Optimization of Recurrence Quantification Analysis for Detecting the Presence of Multiple Sclerosis
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The visual patterns in recurrence plots of time-series data can be quantified using recurrence quantification analysis (RQA), a phase-space-based method. The ability to quantitate recurrence plots affords the possibility of using them to solve central biomedical problems, for example detecting the presence of neurological diseases. Our goal was to assess this application by statistically comparing the values of plot-based quantifiers of electroencephalograms (EEGs) from patients having multiple sclerosis (MS) with values from the EEGs of control subjects.
First, employing a model system consisting of the addition of known deterministic signals to the EEG of normal subjects, we empirically identified the embedding conditions that facilitated detection of the effect of the addition of the signals. Second, we used the conditions thus identified to compare EEGs from 10 patients with MS and 10 age- and gender-matched control subjects, using seven standard recurrence-plot quantifiers.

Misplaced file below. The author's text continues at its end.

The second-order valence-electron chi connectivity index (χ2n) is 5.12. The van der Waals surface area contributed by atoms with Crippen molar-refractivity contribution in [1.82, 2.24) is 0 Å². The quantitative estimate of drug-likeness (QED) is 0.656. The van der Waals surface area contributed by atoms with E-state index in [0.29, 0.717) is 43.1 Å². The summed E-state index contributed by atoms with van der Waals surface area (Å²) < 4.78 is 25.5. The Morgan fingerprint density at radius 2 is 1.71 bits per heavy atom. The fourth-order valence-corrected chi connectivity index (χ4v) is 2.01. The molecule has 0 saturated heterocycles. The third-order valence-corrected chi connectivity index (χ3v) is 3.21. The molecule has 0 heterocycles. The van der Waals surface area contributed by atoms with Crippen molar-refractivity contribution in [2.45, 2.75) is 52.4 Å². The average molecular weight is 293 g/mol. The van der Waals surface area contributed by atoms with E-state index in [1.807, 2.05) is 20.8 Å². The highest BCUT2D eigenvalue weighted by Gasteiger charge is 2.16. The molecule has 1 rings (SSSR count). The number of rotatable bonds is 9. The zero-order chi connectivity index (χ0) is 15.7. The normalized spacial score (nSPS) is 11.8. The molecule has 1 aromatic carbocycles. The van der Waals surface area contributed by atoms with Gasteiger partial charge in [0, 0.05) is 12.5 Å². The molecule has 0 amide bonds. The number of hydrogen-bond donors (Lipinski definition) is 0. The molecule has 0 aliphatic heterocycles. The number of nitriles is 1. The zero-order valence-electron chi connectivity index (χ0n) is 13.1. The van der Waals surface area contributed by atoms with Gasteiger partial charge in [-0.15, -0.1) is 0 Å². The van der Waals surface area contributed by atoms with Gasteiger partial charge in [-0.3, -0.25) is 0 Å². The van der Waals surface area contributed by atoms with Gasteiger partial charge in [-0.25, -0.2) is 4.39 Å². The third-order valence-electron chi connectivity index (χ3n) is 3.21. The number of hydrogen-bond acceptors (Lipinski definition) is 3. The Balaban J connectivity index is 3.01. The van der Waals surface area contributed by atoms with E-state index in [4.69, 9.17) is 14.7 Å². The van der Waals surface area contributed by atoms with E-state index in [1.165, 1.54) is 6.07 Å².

We identify embedding dimension of 5 points and time delay of 5 points as conditions that maximize the ability of RQA to detect the presence of deterministic activity in EEGs time series sampled at 500 Hz. The values of the RQA quantifiers computed from the EEGs of the MS patients were significantly greater than the corresponding values from the controls, indicating that the presence of the disease was associated with detectable changes in the EEG (family-wise error < 0.05%).
Recurrence plots detected the occurrence of alterations in EEGs associated with the presence of MS, indicating a decreased complexity (increased order) of brain electrical activity associated with brain disease.
KeywordsRecurrence plot Nonlinear modeling Electroencephalogram Multiple sclerosis
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